So...how Do I Do Something That's Actually Useful on the MicroZed?
When I started working with the MicroZed, I began like any good student should. I read everything I could get my hands on, followed some basic tutorials, and scoured the Xilinx forums. But when it came time to put everything together to actually "do something useful", I realized I was in way over my head.
How was I supposed to get data from an Ethernet port into the algorithm I wrote in Vivado HLS? What the hell were all those DMA settings showing up in the DMA configuration widget? How does one write an HLS algorithm that doesn't send its results back to the MicroZed's ARM processor using DMA? These were the questions that were racking my brain.
It took me a really long time reading through a ton of different sources and getting help from experts (I'd particularly like to thank Jonathan Wolff) to answer these questions. So I figured I'd write a tutorial that covers all the hurdles I had to jump over in the hopes that it'll save other people some time.
A (Relatively) Simple Project to Start
The project I'm going to cover in this tutorial involves sending some data from a computer to the MicroZed over Ethernet, having the MicroZed run that data through a simple algorithm running in the Programmable Logic, and then sending the results back to computer on that same Ethernet link. It looks something like this.
Sounds easy, right? Shoot...I wish it was. I would have had more time to watch Key and Peele skits on the internet if it was.
The Tools You'll Need to Follow Along
To follow along with this tutorial, you'll need the following:
- A MicroZed board with a Zynq 7010 SoC on it
- An Ethernet crossover cable (RJ45) OR a regular Ethernet cable with an Ethernet switch
- Vivado High Level Synthesis
- Vivado Design Suite
- Xilinx SDK
- The socket include files in the GNU C Library
So the bad news is that the products above will cost you more than a top-notch washer/dryer combo. The good news is that once you've convinced your boss to buy them all, this tutorial will help you understand how these three applications can be used together to create a fully-functional system.
The Breakdown and What You'll Learn
Part of the reason this is difficult is that it involves using three different Xilinx tools, and each one of those tools has a thick ass manual that would take weeks to read through. I'm not saying they are bad tools by any means—I think they're excellent. But it's no walk in the park to go from reading those manuals to mastering the tools. Hence, why I'm writing this tutorial. Here is how things are laid out in the tutorial.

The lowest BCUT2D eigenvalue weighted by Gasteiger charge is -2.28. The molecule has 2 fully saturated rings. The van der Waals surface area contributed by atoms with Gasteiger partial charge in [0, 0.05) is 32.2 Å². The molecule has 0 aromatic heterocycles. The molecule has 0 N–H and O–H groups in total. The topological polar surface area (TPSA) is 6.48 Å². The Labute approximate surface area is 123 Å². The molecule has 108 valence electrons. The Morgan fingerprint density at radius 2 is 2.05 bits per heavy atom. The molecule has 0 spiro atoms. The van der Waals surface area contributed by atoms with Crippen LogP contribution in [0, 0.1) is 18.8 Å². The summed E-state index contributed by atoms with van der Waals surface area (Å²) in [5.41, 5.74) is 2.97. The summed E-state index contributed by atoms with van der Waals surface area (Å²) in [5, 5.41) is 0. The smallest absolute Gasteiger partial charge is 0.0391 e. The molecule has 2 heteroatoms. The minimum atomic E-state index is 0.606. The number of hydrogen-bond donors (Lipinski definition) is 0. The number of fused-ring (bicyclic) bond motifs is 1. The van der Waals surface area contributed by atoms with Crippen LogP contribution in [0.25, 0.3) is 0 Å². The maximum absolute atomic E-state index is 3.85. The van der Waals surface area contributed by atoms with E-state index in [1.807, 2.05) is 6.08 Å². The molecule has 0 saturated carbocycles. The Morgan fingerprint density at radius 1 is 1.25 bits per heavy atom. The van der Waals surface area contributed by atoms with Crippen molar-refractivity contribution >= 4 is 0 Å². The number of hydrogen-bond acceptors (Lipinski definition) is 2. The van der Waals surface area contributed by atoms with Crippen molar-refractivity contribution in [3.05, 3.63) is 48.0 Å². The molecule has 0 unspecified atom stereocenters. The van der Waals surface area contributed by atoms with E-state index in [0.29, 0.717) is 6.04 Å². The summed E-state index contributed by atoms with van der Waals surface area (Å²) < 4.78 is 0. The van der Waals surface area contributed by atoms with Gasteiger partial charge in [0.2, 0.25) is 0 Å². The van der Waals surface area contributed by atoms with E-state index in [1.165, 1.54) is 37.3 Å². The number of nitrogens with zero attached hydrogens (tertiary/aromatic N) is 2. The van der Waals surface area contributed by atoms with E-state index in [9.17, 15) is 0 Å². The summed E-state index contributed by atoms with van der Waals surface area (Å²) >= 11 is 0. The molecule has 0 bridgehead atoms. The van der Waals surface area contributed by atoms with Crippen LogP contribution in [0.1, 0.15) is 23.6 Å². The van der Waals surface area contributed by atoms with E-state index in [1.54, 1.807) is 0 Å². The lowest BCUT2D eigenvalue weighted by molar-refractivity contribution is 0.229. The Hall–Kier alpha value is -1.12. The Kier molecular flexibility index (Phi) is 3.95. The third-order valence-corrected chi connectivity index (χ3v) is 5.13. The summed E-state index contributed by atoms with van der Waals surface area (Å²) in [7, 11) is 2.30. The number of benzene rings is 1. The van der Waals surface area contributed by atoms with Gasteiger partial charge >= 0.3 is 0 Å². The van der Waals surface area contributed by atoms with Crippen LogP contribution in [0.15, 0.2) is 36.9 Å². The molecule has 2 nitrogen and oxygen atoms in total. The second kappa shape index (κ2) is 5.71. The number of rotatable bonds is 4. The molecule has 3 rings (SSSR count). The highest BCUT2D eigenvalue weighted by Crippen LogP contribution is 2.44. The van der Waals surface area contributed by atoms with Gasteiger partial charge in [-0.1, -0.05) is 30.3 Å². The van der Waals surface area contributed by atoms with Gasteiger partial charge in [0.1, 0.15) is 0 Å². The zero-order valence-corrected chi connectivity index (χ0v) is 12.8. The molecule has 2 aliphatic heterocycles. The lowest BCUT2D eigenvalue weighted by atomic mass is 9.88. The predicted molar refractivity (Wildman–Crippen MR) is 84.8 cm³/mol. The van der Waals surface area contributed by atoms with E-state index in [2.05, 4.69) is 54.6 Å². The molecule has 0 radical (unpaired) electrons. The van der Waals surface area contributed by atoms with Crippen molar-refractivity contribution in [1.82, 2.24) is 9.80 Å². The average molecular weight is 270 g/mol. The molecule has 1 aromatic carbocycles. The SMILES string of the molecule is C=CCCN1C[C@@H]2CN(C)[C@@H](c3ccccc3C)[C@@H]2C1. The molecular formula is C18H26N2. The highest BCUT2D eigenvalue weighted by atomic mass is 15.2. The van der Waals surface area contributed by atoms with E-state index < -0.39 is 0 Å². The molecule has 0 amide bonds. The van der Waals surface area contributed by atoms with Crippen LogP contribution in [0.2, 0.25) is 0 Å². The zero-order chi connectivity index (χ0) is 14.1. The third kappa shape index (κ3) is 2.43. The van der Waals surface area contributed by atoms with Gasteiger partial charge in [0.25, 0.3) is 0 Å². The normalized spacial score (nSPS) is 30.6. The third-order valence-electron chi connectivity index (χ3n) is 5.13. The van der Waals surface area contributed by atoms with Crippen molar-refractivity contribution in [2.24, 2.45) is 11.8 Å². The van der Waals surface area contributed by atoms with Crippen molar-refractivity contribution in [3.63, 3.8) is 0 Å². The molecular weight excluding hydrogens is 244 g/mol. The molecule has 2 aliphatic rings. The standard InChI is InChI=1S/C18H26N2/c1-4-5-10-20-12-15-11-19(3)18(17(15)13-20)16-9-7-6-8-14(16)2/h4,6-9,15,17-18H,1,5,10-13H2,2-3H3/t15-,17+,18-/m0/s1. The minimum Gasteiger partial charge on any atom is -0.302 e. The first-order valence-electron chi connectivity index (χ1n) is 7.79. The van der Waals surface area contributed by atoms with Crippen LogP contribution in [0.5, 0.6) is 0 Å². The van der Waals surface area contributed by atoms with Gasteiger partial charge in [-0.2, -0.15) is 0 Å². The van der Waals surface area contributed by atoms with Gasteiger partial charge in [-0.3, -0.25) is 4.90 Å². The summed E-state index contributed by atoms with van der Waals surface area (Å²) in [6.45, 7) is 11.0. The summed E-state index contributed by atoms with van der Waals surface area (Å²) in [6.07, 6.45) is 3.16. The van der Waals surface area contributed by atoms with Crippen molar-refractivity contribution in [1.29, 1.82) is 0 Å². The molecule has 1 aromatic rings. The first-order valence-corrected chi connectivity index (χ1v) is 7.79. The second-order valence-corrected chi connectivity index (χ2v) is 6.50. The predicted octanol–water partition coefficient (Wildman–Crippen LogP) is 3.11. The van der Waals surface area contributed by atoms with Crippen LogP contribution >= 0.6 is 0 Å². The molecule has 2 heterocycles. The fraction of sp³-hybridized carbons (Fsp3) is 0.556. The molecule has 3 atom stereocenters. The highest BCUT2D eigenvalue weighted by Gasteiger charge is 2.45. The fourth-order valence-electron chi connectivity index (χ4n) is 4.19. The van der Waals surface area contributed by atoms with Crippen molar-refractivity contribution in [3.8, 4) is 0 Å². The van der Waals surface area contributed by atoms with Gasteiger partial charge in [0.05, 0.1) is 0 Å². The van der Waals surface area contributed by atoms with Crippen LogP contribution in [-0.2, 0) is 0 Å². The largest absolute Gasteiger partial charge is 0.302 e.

Chapter 1: Writing the GetCentroid Algorithm in HLS
In this chapter, we'll write our data processing algorithm in Vivado High Level Synthesis and turn it into an IP product that Vivado Design Suite can ingest. In this chapter, we'll tackle the following questions:
- How do I use Vivado HLS to design my own IP from C/C++ code?
- What is an HLS Stream and how can I use it to write sleek and efficient code?
- How do I use the HLS directives to pipeline and parallelize my algorithm?
- How do I get data out of the algorithm without using DMA like they show in every other tutorial?
- What's the best way to see how my algorithm will behave and how do I test it out?
Next, we'll build a block design in Vivado Design Suite that describes how the data is going to flow from the ARM microprocessor (after being received by a UDP server) to our algorithm. We'll address these questions:
- How do I insert the IP I created in HLS into my Vivado design?
- How do we connect the ARM processor to the Programmable Logic and configure it?
- What the heck are all the DMA settings that I can configure in the DMA IP?
Finally, we'll write the code for our lwiP UDP server, DMA mover, and interrupt handler in Xilinx SDK. This code will run on the ARM processor inside the MicroZed.
My real hope is that if you can get through this tutorial then you can figure out how to make your own application that runs data through the MicroZed.